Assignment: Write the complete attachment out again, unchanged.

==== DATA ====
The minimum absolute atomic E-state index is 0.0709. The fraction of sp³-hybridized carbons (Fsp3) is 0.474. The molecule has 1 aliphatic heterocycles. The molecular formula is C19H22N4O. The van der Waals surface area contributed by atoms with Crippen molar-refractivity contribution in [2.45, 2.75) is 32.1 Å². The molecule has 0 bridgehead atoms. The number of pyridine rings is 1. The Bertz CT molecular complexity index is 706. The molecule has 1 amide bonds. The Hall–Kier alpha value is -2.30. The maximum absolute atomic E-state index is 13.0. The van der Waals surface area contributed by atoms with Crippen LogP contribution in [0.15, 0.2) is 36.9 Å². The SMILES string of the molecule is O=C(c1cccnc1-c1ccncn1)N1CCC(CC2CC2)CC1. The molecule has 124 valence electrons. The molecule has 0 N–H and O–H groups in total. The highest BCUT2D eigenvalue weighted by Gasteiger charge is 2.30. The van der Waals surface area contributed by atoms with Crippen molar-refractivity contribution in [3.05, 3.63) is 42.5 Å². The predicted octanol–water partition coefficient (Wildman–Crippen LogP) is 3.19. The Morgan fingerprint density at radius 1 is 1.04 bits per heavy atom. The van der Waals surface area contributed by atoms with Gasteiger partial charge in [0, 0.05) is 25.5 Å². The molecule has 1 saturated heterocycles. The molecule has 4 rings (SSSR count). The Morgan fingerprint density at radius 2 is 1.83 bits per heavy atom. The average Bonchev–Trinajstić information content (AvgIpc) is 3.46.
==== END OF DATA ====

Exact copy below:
The minimum absolute atomic E-state index is 0.0709. The fraction of sp³-hybridized carbons (Fsp3) is 0.474. The molecule has 1 aliphatic heterocycles. The molecular formula is C19H22N4O. The van der Waals surface area contributed by atoms with Crippen molar-refractivity contribution in [2.45, 2.75) is 32.1 Å². The molecule has 0 bridgehead atoms. The number of pyridine rings is 1. The Bertz CT molecular complexity index is 706. The molecule has 1 amide bonds. The Hall–Kier alpha value is -2.30. The maximum absolute atomic E-state index is 13.0. The van der Waals surface area contributed by atoms with Crippen LogP contribution in [0.15, 0.2) is 36.9 Å². The SMILES string of the molecule is O=C(c1cccnc1-c1ccncn1)N1CCC(CC2CC2)CC1. The molecule has 124 valence electrons. The molecule has 0 N–H and O–H groups in total. The highest BCUT2D eigenvalue weighted by Gasteiger charge is 2.30. The van der Waals surface area contributed by atoms with Crippen molar-refractivity contribution in [3.05, 3.63) is 42.5 Å². The predicted octanol–water partition coefficient (Wildman–Crippen LogP) is 3.19. The Morgan fingerprint density at radius 1 is 1.04 bits per heavy atom. The van der Waals surface area contributed by atoms with Gasteiger partial charge in [0, 0.05) is 25.5 Å². The molecule has 1 saturated heterocycles. The molecule has 4 rings (SSSR count). The Morgan fingerprint density at radius 2 is 1.83 bits per heavy atom. The average Bonchev–Trinajstić information content (AvgIpc) is 3.46.